close up of two kidney stones between two fingers

Kidney stones may be small, but they can be very painful. Know your risk factors to prevent this painful condition.

According to the National Kidney Foundation, one in 10 people will experience kidney stones at some point in their lifetimes. And if you’ve ever had a kidney stone pass through your urinary tract, you know the painful symptoms — excruciating pain along your side or back; nausea and vomiting; bloody or cloudy urine; fever and chills (if you also have an infection); excreting small amounts of urine, or a burning sensation when you urinate.

Although kidney stones are actually quite small — ranging in size from a grain of salt to a corn kernel — the discomfort they cause can be quite severe. Kidney stones develop when there is a high concentration of several minerals in the urine. When substances like calcium, oxalate, and uric acid are not flushed out with your urine, these minerals crystalize and clump together, eventually forming a stone. Knowing your risk factors for kidney stones can help you prevent this unpleasant condition.

Risk Factors for Kidney Stones

Certain factors put you at higher risk for kidney stones. Once you understand your chances of developing kidney stones, you can take precautions so you don’t suffer from their painful side effects. Here are five reasons kidney stones form:

Diet. The most common type of kidney stones develop due to a high amount of calcium and/or oxalate, a chemical made by your liver, in your daily diet. Foods rich in oxalate include bran cereal, spinach, rhubarb, nut, chocolate, and grits. When oxalate combines with calcium found in foods like milk and cheese, kidney stones may sprout.

Salt, sugary snacks, sodium-packed packaged meals, and animal-derived protein also encourage the development of kidney stones. Organ meats and shellfish raise the level of uric acid in your body, which could ultimately lead to kidney stones. A kidney specialist can analyze the chemical makeup of your stone to determine what foods in your diet may be causing the stones. In general, a diet low in sodium and protein with a moderate amount of calcium prevents kidney stones.

Family and Personal History. If you’ve passed one kidney stone, you’ll likely have a second one. Kidney stones tend to run in families as well, particularly stones arising from too much uric acid in your urine.

Chronic Conditions. Diabetes increases your output of uric acid, which is a leading cause of kidney stones. Inflammatory bowel diseases such as Crohn’s disease or ulcerative colitis result in frequent bouts of diarrhea, which lowers the amount of urine you produce. Too little urine means the minerals you should be flushing out stay in your kidneys and create stones.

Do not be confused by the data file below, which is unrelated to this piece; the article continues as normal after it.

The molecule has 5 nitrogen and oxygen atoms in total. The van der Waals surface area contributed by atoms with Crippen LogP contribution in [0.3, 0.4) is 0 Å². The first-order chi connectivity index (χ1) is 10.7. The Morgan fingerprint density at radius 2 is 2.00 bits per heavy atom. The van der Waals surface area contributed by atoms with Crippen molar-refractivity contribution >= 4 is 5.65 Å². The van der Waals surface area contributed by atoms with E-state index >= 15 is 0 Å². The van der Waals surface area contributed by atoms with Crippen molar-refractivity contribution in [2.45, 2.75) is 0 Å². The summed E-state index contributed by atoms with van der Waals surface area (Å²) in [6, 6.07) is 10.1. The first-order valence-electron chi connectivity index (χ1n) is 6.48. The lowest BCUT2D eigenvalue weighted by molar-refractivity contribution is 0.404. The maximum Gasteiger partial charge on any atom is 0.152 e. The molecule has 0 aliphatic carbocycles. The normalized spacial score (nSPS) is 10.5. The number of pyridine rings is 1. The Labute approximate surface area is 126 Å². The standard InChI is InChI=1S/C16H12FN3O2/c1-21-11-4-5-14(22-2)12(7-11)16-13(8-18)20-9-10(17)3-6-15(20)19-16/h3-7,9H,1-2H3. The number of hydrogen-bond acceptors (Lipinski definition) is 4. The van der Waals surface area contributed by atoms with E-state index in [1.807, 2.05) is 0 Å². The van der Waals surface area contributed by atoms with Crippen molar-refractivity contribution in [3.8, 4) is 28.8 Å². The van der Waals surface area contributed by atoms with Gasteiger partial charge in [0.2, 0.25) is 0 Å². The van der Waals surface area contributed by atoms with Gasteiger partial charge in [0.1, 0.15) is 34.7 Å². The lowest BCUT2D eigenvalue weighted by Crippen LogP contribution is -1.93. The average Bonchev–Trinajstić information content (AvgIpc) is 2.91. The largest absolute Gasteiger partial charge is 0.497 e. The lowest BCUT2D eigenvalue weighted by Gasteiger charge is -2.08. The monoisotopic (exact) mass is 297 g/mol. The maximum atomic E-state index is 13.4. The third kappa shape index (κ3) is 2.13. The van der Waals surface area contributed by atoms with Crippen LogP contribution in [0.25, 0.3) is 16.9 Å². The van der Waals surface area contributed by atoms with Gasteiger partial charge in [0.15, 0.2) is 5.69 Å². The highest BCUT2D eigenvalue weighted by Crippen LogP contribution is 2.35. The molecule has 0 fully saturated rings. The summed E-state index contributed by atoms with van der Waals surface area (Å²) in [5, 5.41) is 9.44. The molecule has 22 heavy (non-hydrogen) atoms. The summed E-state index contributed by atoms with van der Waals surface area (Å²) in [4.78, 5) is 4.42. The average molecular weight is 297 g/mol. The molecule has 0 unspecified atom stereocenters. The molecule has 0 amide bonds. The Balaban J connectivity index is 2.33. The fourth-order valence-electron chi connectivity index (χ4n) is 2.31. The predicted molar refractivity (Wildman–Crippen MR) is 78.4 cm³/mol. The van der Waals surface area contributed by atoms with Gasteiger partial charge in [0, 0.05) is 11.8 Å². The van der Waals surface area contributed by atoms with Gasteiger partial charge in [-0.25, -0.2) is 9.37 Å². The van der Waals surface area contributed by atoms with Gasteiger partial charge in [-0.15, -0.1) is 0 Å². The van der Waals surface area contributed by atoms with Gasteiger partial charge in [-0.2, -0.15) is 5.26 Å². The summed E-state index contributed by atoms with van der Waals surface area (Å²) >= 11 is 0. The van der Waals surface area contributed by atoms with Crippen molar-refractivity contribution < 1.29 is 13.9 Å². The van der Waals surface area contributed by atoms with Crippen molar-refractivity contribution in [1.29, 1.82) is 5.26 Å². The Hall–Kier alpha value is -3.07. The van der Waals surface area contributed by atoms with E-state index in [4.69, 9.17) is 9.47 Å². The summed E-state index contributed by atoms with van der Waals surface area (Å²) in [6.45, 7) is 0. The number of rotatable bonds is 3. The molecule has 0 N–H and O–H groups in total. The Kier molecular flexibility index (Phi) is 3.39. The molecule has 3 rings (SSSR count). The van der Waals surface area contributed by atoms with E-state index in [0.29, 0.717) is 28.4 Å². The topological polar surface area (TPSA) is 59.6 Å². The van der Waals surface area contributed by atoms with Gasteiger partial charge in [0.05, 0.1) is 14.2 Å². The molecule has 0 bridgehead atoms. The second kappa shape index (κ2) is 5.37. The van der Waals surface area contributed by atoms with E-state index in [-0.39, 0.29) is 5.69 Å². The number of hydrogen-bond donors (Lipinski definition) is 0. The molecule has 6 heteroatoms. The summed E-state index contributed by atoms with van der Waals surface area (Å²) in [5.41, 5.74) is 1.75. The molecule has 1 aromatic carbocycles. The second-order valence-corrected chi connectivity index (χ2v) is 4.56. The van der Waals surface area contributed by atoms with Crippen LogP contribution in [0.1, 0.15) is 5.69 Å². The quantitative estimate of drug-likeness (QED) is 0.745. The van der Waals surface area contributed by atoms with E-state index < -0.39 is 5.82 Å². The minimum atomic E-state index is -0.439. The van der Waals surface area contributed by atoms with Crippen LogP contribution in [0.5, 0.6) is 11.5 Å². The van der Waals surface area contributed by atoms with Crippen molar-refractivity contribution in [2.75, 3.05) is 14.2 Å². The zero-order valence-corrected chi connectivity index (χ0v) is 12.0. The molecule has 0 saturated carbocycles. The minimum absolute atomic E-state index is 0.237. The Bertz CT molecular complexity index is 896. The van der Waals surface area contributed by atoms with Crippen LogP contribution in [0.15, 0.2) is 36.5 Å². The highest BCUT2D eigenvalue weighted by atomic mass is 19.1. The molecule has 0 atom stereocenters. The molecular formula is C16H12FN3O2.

Dehydration. It’s always a good idea to drink plenty of water, but especially so if you’re trying to avoid kidney stones. Without enough liquids to flush out the waste in your blood through the kidneys, minerals like oxalate, calcium, and uric acid bind together and create stones. Ten cups of water every day will keep you hydrated, and citrusy drinks like orange juice and lemonade also prevent kidney stones. If you notice your urine is cloudy instead of clear, you should up your intake of water.

Gender. Men stand an elevated risk of developing kidney stones. In fact, the National Kidney Foundation estimates the chance of kidney stones in men is 19 percent during their lifetime compared to 9 percent for women.

A kidney specialist — known as a nephrologist — can discover why you may be at higher risk for kidney stones and how to prevent them. If your doctor suspects you have a kidney stone, he or she will perform imaging tests of your kidneys. An analysis of your urine may also be ordered. Treatment may involve simply waiting for the stone to pass, or breaking up the stone with shock waves so the pieces exit through your urine with minimal pain. More extensive surgery may be needed for larger stones.

Visit a Kidney Specialist

Kidney stones can be painful, but they don’t cause long-term damage to your kidneys. The kidney specialists at Southern Massachusetts Dialysis Group will discuss your risks for kidney stones and treatment options. Don’t suffer from kidney stones any longer. Make an appointment with us today.